Tag Archives: maize

Preserving Food for Winter

Klamath Woman Grinding Corn, 1923, by Edward S. Curtis

Even in modern societies with their convenient grocery stores, many people continue to can or dry food from their gardens for winter use. Canning was not an option for native peoples, but they still needed to preserve food for times when game was scarce and/or vegetation was sparse.

There were few universal preservation practices, but drying food was an option available to almost everyone. Drying also had the advantage of making the harvest easier to store and transport: Drying not only concentrated nutrients, but the resulting product also weighed less because so much water was lost in the process. Some foods like beans could dry naturally on the vine, but other foods like corn, berries, and mushrooms were usually gathered first and then dried. Sun-drying was one way  to preserve all types of food.

Over thousands of years, Native Americans cultivated a wild grass called Teosinte, which originally grew in Central America. Over time the small kernels on this grass became larger and were spaced closer together until what we know as maize developed. These first ears were only a few inches long and had about eight short rows of kernels (today’s ears have about 600 kernels). Eventually maize became an important food source for many tribes.

Native Americans grew corn in mounds and harvested great quantities of it, compared to other gathered foodstuffs. They dried maize in the sun on mats, let the maize dry on its stalks, or picked ears and let them dry in the sun. Drying was essential because the loss of moisture made it harder for microorganisms and enzymes that spoil food to grow. Later, the maize would be stored in underground pits lined with grass to prevent mildew and spoilage; some tribes stored enough to get them through two crop-less seasons.

Boy (son of Wolf Chief) Drying Corn, circa 1914, courtesy State Historical Society of North Dakota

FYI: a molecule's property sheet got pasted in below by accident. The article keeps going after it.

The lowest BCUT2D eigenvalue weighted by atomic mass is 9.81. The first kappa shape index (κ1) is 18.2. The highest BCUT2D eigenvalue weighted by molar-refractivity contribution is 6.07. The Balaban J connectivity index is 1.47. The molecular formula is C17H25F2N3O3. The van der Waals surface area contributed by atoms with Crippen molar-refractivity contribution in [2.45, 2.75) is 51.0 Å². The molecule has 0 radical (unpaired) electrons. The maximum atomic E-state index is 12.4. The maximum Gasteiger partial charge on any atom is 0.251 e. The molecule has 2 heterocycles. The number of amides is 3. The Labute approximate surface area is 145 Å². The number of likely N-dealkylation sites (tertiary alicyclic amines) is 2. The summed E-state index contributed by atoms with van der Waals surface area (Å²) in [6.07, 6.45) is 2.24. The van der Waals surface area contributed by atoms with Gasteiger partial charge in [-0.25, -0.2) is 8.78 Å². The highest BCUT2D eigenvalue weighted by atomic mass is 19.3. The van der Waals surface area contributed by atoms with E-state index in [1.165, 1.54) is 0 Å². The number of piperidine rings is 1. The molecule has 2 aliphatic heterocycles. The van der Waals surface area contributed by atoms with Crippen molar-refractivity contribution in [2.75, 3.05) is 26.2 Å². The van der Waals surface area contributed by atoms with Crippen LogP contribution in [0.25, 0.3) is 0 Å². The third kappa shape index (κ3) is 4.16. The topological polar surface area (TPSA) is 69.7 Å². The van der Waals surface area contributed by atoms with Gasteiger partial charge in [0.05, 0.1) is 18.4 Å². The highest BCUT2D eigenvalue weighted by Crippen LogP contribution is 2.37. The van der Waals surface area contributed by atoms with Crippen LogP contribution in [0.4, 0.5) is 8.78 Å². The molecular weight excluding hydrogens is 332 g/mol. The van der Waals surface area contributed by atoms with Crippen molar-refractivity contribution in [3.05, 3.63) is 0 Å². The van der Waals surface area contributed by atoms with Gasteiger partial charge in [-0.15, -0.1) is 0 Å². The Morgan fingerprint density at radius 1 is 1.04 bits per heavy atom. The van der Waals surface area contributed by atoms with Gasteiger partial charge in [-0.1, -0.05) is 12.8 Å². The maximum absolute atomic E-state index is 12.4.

Ojibwa Farmer Near Cass Lake, Minn. Drying Corn Harvest, circa 1920, courtesy Minnesota Historical Society

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The Hope of Spring

Navajo Family Near Fort Defiance, circa 1873

Navajo Family Near Fort Defiance, circa 1873

Cultures throughout the ages have celebrated the return of spring after a long, harsh winter by eating the first new greens they can find. Native Americans took advantage of fresh, wild plants to supplement their winter diets of dried foods; foraging in woodlands or near streams could bring in an entire meal in some cases.

Mushrooms often sprouted with the renewed moisture of spring; experts had to hunt for this very nutritious, but dangerous food. Women hunted dandelions, wild onions and leeks, ramps, chickweed, poke, and wild mustard (or a related plant called “creasy greens”) as soon as possible, since many of these plants get more bitter as they grow older. Even young, tender leaves and shoots can be bitter, but these wild plants are very nutritious and have long been considered a tonic to wake up the liver and kidneys after a long winter diet of dried starches (like beans and pumpkin) and meat.

Pueblo Indian Planting Maize

Pueblo Indian Planting Maize

Sugar-Making Among the Indians in the North, Nineteenth Century Illustration

Sugar-Making Among the Indians in the North, Nineteenth Century Illustration

Traditional (Algonquin) Green Salad: One part wild onions or leeks, chopped, and one and a half parts dandelion leaves, to four parts watercress. Add a small amount of sheep or wood sorrel, and then flavor to taste. (Add a bit of maple syrup for sweetness, or use other traditional flavorings like salt, along with enough oil to coat the leaves.)

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